Star Trek #1434: The Return of the Archons Part 1

1434. The Return of the Archons Part 1

PUBLICATION: Star Trek #9, IDW Comics, May 2012

CREATORS: Mike Johnson (writer), Stephen Molnar (artist)

STARDATE: 2258.241 (follows previous issue; includes a prologue taking place before the Star Trek movie).

PLOT: The comic follows the events of the TV episode "The Return of the Archons", with changes based on the new J.J. Abrams continuity. The Enterprise investigates a mysterious colony of humans living as if it were the Middle Ages, and find an early Starfleet ship, the Archon, plugged into its infrastructure as the computer "Landru".

CONTINUITY: People and elements that appear here and in the original story include Beta III, Landru, Lt. O'Neil, the Lawgivers, and the Archon (still NCC-189 as per the Star Trek Encyclopedia). The story attempts to explain why the colony is human, is modeled on a specific era in Earth history, and everyone speaks Federation standard (the original episode did not). The organization that tries to recruit Sulu in the prologue may or may not be Section 31.

DIVERGENCES: The Archon is now an urban legend of a ship and Beta III's colony is based on the Middle Ages, not the 19th century as in the episode (all costumes and buildings more in line with the Lawgivers' uniforms). Landru is now a spectacular-looking computer, and a piece of the Archon is part of the underground lair. It appears the colony and Landru may have been engineered by a secret group within the Federation. None of these changes to the timeline can be explained by the arrival of Nero 20-some years ago.

PANEL OF THE DAY - Spock's mood screen.
REVIEW: Now this is more like it! This book does two very important things right. First, it adapts a story I really don't like, and second, it makes a huge number of changes. The two decisions go hand in hand, probably, as bad stories can more easily be tinkered with. I think this is the book's sweet spot. Leave the classics alone and focus on the episodes that sucked. You can only improve on them. In this case, Johnson and Molnar do a LOT of tinkering. First, they explore Sulu's career before he joined the Enterprise, giving him ties to Section 31 (or something like it) though clearly, he chose not to join the black ops unit. They also take the mystery of the Archon and make a meal of it. In the original story, the Archon gets tractored in by Landru and its crew is absorbed into its strangely Earth-like society. This time around, Landru looks to be something the Archon carried there. Is this some kind of social experiment gone wrong? The visuals for it are epic, and I only chose not to show them because I consider them spoilers. The Sulu from the movies has some martial arts experience, so the fight scenes with the Lawgivers are consequently more interesting to look at, and the members of the Body are more devious and less spaced-out. And for once, the beats of the story don't follow those of the episode. We don't see the Red Hour, and Kirk's landing party aren't taken in by rebels. Instead, it's as quickly as possible to Landru's chamber because the real story is the Archon, the thing that may be in the title, but is pretty much forgotten in the original episode. And the comic's not all plot, there are character moments for the big three and Sulu as well. Congrats on a well executed re-imagining and here's hoping the trend continues.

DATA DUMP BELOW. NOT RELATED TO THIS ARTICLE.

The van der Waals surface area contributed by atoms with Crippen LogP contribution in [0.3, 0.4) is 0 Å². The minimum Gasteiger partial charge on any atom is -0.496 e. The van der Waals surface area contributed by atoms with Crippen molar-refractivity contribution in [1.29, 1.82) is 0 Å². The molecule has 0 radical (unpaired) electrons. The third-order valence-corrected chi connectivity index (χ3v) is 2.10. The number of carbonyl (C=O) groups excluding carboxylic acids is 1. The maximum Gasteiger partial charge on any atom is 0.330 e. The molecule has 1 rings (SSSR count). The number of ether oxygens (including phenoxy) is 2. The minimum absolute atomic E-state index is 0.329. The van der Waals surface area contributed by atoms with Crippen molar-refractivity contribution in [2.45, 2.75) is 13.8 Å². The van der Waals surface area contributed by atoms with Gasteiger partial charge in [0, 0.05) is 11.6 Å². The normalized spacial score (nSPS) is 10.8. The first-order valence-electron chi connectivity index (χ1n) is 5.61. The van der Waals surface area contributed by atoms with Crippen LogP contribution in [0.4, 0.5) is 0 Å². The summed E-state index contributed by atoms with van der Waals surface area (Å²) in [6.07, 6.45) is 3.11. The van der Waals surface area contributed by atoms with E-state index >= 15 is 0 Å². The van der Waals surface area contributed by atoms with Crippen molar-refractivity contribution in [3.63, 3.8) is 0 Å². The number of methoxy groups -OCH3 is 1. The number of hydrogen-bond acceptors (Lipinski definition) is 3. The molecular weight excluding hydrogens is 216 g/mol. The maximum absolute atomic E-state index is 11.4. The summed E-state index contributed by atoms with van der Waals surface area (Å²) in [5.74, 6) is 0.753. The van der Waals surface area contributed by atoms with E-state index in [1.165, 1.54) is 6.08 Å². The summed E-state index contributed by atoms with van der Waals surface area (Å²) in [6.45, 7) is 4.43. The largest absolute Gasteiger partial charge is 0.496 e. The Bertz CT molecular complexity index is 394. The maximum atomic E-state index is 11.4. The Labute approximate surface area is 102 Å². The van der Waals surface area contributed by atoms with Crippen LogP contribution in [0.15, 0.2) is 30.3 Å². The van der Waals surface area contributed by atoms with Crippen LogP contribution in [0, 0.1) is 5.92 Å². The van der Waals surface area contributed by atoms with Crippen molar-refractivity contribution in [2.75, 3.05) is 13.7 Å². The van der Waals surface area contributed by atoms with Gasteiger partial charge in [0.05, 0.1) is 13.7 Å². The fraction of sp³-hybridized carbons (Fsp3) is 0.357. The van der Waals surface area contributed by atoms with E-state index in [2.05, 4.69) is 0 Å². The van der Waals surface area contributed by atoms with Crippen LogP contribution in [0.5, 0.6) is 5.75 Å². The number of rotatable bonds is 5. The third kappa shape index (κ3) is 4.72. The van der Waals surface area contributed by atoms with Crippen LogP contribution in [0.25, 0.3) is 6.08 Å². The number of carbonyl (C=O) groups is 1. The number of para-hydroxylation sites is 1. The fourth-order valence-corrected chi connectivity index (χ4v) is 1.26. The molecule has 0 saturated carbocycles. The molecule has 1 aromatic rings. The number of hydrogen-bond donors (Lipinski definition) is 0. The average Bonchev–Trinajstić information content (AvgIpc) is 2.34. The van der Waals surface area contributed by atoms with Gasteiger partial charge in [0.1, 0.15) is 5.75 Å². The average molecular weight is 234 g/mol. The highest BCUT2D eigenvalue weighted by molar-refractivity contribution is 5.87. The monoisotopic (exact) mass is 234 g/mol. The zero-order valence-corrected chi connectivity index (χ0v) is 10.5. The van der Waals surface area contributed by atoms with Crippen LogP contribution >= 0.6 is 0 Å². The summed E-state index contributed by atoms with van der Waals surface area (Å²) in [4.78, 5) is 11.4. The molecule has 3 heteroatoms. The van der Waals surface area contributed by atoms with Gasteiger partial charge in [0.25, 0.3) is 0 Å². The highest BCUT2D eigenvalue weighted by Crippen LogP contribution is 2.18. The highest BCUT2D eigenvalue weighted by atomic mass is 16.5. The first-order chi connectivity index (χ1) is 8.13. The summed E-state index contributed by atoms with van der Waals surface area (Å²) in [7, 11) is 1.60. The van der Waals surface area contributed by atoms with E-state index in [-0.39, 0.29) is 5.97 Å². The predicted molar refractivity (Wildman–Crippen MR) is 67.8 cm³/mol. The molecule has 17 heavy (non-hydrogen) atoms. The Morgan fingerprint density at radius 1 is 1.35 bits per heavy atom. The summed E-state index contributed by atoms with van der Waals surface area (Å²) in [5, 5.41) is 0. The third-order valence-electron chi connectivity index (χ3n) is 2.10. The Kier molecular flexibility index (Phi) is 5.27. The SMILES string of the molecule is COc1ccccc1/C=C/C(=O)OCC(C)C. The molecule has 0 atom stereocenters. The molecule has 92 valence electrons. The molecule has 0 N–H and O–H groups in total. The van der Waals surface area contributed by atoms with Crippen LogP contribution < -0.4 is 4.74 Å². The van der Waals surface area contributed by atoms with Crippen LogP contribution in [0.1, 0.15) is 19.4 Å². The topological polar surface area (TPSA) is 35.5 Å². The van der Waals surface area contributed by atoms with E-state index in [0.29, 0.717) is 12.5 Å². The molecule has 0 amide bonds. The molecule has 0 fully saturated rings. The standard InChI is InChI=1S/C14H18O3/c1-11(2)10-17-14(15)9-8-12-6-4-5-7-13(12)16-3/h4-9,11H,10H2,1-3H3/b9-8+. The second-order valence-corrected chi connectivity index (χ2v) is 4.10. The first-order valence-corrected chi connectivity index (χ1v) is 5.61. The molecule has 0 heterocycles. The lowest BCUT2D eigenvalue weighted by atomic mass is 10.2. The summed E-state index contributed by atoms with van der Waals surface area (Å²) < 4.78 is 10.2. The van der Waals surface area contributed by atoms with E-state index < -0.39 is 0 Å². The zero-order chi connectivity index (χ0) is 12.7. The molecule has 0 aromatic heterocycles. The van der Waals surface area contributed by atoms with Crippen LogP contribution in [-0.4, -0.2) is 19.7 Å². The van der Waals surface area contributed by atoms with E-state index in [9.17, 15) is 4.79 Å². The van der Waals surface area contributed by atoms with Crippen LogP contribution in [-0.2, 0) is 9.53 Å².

4 comments:

snell said...

My biggest quibble is that the Enterprise crew have no real interaction with the inhabitants (or an "absorbed" Sulu), so there's no real sense of what the status quo is on this planet, or why it is so horrifying. Without the interaction, without seeing the people in thrall, we lose a needed sense of perspective. As portrayed, Beta III doesn't really seem more than a run-of-the-mill society dominated by asshole police/priests.

Plus, I've got a desperate fear that they're just going to rip off the plot of Serenity, which isn't a direction I care to see the Federation going in.

Siskoid said...

I don't have a problem with the change of focus - it just means they're not telling the same story. I have no affection for the Red Hour stuff or the people of Beta III, so I'm really not bothered that they chose to tell an entirely different tale.

I know that you'd rather read entirely original Trek stories, but if they're going to do re-imaginings, I'd rather they do it this way than the more slavish adaptations of the first 6 issues.

snell said...

I don't need a slavish adaptation, but I need something, even a sentence, to tell me why they're so concerned about what's going on here. Their interactions with the inhabitants consist of two sentences of what sounds like an innocuous greetings, and then lots (and lots) of fighting with Lawgivers.

It's part of the continuing de-Roddenberryization of Star Trek under the Abrams regime...take away any discussion of ideas, and just get to the fightin.'

Siskoid said...

That's a phenomenon we should definitely keep an eye on.

 

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